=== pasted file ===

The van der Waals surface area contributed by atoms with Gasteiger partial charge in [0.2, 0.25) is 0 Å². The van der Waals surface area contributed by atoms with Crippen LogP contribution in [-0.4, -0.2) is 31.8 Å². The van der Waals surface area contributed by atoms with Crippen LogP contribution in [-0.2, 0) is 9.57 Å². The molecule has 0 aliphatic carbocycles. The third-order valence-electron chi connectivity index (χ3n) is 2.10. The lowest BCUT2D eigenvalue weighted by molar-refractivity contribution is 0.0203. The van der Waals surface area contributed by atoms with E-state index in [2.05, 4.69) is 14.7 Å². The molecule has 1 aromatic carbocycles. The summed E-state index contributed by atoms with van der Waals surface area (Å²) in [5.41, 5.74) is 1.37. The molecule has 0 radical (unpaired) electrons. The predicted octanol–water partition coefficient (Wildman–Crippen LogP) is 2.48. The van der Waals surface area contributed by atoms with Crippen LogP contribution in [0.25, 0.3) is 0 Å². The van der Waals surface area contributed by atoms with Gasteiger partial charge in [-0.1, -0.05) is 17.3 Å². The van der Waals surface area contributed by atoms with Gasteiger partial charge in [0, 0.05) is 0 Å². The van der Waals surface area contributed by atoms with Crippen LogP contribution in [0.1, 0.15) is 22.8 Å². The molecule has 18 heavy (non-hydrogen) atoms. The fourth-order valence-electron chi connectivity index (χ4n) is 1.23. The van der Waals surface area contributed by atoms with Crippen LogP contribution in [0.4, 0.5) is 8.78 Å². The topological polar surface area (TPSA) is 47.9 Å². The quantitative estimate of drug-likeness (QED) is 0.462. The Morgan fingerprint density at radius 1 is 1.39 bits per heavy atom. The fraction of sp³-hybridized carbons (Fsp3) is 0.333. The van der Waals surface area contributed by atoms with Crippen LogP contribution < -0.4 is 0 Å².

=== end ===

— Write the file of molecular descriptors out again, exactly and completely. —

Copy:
The van der Waals surface area contributed by atoms with Gasteiger partial charge in [0.2, 0.25) is 0 Å². The van der Waals surface area contributed by atoms with Crippen LogP contribution in [-0.4, -0.2) is 31.8 Å². The van der Waals surface area contributed by atoms with Crippen LogP contribution in [-0.2, 0) is 9.57 Å². The molecule has 0 aliphatic carbocycles. The third-order valence-electron chi connectivity index (χ3n) is 2.10. The lowest BCUT2D eigenvalue weighted by molar-refractivity contribution is 0.0203. The van der Waals surface area contributed by atoms with E-state index in [2.05, 4.69) is 14.7 Å². The molecule has 1 aromatic carbocycles. The summed E-state index contributed by atoms with van der Waals surface area (Å²) in [5.41, 5.74) is 1.37. The molecule has 0 radical (unpaired) electrons. The predicted octanol–water partition coefficient (Wildman–Crippen LogP) is 2.48. The van der Waals surface area contributed by atoms with Crippen LogP contribution in [0.25, 0.3) is 0 Å². The van der Waals surface area contributed by atoms with Gasteiger partial charge in [-0.1, -0.05) is 17.3 Å². The van der Waals surface area contributed by atoms with Gasteiger partial charge in [0, 0.05) is 0 Å². The van der Waals surface area contributed by atoms with Crippen LogP contribution in [0.1, 0.15) is 22.8 Å². The molecule has 18 heavy (non-hydrogen) atoms. The fourth-order valence-electron chi connectivity index (χ4n) is 1.23. The van der Waals surface area contributed by atoms with Crippen LogP contribution in [0.4, 0.5) is 8.78 Å². The topological polar surface area (TPSA) is 47.9 Å². The quantitative estimate of drug-likeness (QED) is 0.462. The Morgan fingerprint density at radius 1 is 1.39 bits per heavy atom. The fraction of sp³-hybridized carbons (Fsp3) is 0.333. The van der Waals surface area contributed by atoms with Crippen LogP contribution < -0.4 is 0 Å².